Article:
Is Android Wear the key to unlocking your smartwatch potential?
Android Wear 2.0 is out now.
Google revealed its next generation software platform last month, marking the company’s most advanced wearable release to date.
With Mobile World Congress 2017 seeing the first group of new devices running the new software being shown off to the world, it’s clear to see that Android Wear 2.0 marks a major step up from past generations.
But does this mean that it’s finally time for users to embrace the smartwatch buzz and buy their first wearable?
Android Wear 2.0 is set to be the most popular wearable software yet
First, lets take a look at some of the improvements that Android Wear 2.0 brings over the original release.
The launch comes three years after the release of the original Android Wear, meaning there’s a whole host of new and exciting features that should make using a smartwatch easier and more appealing than ever before.
Top of the list is Google’s new voice-activated smart assistant. Previously only available in the Google Pixel and Pixel XL smartphones, the Google Assistant is a hands-free way to get all the information you need, direct to your wrist.
Ask the Google Assistant a question and it will respond – whether that’s asking about the weather, how best to get to work, or even making a restaurant reservation.
All you need to do is hold down the power button on your watch, or say “OK Google”, and the Assistant will spring to life.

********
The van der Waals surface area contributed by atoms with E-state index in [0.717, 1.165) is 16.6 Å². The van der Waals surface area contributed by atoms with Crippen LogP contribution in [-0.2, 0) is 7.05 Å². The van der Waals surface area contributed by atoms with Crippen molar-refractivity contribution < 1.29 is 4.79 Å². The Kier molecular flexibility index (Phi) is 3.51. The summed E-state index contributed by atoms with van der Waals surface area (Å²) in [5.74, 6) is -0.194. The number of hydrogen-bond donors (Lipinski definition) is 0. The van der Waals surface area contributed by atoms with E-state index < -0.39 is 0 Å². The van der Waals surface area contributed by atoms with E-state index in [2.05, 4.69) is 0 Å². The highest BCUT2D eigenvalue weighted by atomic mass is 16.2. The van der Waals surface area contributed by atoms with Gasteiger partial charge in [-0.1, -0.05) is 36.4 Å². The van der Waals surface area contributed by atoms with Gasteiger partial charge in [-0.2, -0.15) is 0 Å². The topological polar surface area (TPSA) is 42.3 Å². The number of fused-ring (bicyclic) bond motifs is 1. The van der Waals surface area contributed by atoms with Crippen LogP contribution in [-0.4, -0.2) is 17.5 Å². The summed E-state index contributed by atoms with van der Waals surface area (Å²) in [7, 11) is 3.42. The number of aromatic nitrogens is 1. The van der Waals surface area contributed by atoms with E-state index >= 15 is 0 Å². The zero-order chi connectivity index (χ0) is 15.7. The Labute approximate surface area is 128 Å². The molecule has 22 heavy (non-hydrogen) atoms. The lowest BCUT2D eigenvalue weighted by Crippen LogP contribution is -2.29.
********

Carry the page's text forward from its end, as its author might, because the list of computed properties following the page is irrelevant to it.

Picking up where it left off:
Android Wear 2.0’s flexibility should allow for a wide range of devices
The Google Assistant can also bring is a quicker way to write or respond to messages via dictation.
In fact, sending a text or instant message is easier than ever with Android Wear 2.0, as users can tap on a notification to respond via typing, dictation or for the first time, drawing with their finger.
Apps including Facebook Messenger, Google Hangouts and WhatsApp are all included, and will also be covered by Android Wear 2.0’s new Smart Reply feature, which learns from your typing habits to provide quick suggestions for your next words.
Android Wear 2.0 also bring more customisation to your watch than ever before, with users able to personalise their first choice watch face to always display information and notifications from their favourite apps.
This means you can get updates on your calendar meetings, fitness information or message alerts with just a look.
Up to eight different watch faces can be customised in this way, meaning you’re never too far from the updates you need.
The Huawei Watch 2 looks to show off all the best features of Android Wear 2.0
Best of all, Android Wear 2.0 brings an end to the era of needing your phone with you at all times to enjoy the most out of your smartwatch.
The new software allows users to download apps directly from the Google Play app store to their watch.
Google has introduced specially-designed versions of many popular apps for Android Wear 2.0, including the likes of AccuWeather, Uber, Runkeeper and more.
If you have the right network connection, you can also make calls and use these apps no matter where you are – or where your phone is.
The Huawei Watch 2 comes with full Android Wear 2.0 support
So it seems that Android Wear 2.0 brings a lot of software advantages – but what about the devices themselves?
A number of the world’s biggest tech firms released Android Wear watches, and interest in the new platform has already been high.
LG was the first company to launch an Android Wear 2.0 device, with the LG Watch Sport and LG Watch Style revealed alongside Google’s launch of the new software.
The LG Watch Sport targets more athletic customers, with built-in GPS and 4G LTE connectivity making it an intelligent standalone device.